Blended Beyond Borders
November 14, 2017 |
November 14, 2017 |
Over the past two decades, technology use in schools has surged worldwide. The open question remains, however, as to how exactly the rise in technology correlates with fundamental shifts in teaching, learning, and student outcomes.
Although this report touches on a number of school-based efforts to implement edtech, we focus on a particular use of technology: analyzing whether and how a sample of brick-and-mortar schools in three countries use online learning to deliver content in new, more flexible ways.
For the past decade, the Clayton Christensen Institute has studied how brick-and-mortar schools can effectively integrate technology to shift instruction to better differentiate to students’ needs—a shift that we call blended learning. Although technology can contribute to an array of school-based practices, online and blended learning programs represent one of the most profound opportunities to not merely arm students with devices or schools with WiFi, but to shift industrial-era instructional models that are ill-equipped to reach each and every student in a differentiated, customized manner. For this to occur, we need to track when and how technology integration efforts are or are not actually bringing about instructional model change.
Along with partners in Brazil, Malaysia, and South Africa, we distributed our online survey across samples of schools. We share and analyze data from 110 survey respondents in Brazil, 119 in Malaysia and 34 in South Africa, along with 13-15 case studies of specific school models.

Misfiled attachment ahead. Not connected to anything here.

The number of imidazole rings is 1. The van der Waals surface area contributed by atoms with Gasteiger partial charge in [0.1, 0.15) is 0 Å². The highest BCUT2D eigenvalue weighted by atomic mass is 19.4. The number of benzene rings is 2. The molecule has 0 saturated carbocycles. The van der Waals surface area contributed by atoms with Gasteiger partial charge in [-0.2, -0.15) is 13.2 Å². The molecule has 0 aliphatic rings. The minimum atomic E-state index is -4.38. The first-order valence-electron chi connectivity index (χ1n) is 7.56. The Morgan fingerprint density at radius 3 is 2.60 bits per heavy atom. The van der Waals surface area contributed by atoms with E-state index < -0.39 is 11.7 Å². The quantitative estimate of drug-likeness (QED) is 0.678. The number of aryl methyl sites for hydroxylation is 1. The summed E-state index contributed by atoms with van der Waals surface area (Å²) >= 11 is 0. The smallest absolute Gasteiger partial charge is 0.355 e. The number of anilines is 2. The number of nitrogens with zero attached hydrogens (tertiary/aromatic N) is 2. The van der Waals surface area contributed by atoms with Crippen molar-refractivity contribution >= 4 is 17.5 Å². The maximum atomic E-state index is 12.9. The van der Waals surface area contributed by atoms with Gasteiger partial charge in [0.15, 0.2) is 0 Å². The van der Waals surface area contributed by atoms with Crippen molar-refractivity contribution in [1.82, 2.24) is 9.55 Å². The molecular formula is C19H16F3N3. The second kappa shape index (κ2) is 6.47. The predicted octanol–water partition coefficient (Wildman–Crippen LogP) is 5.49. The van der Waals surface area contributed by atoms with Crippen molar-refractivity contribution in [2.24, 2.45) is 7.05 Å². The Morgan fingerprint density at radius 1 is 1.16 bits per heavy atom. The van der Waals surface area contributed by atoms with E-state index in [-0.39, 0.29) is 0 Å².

The sampling methods that we drew from were at once too diverse and too constrained to each context to make broad conclusions in a consistent manner across these distinct geographies. Therefore, we do not intend for readers to directly compare the data sets among Brazil, Malaysia, and South Africa. Rather, each survey provides insights into some of the technology opportunities and challenges emerging in each country, specific to the sample of schools and educators we were able to reach through our survey partners. For future efforts to bolster the reach, reliability, and comparability of such surveys, we recommend how the survey instrument might be refined and deployed in a manner to make consistent, reliable regional, countrywide and inter-country conclusions about blended-learning implementation rates, opportunities and challenges.
Without directly comparing the samples, it is worth noting a few common themes that emerged across all three.
We are witnessing the rise of technology-enabled instructional models that offer the chance to scale access to learning at a rate and manner historically out of reach. Tracking and analyzing if and how schools are making this shift is a crucial first step toward ensuring that rising investments in education technology are translating into greater access and success in learning.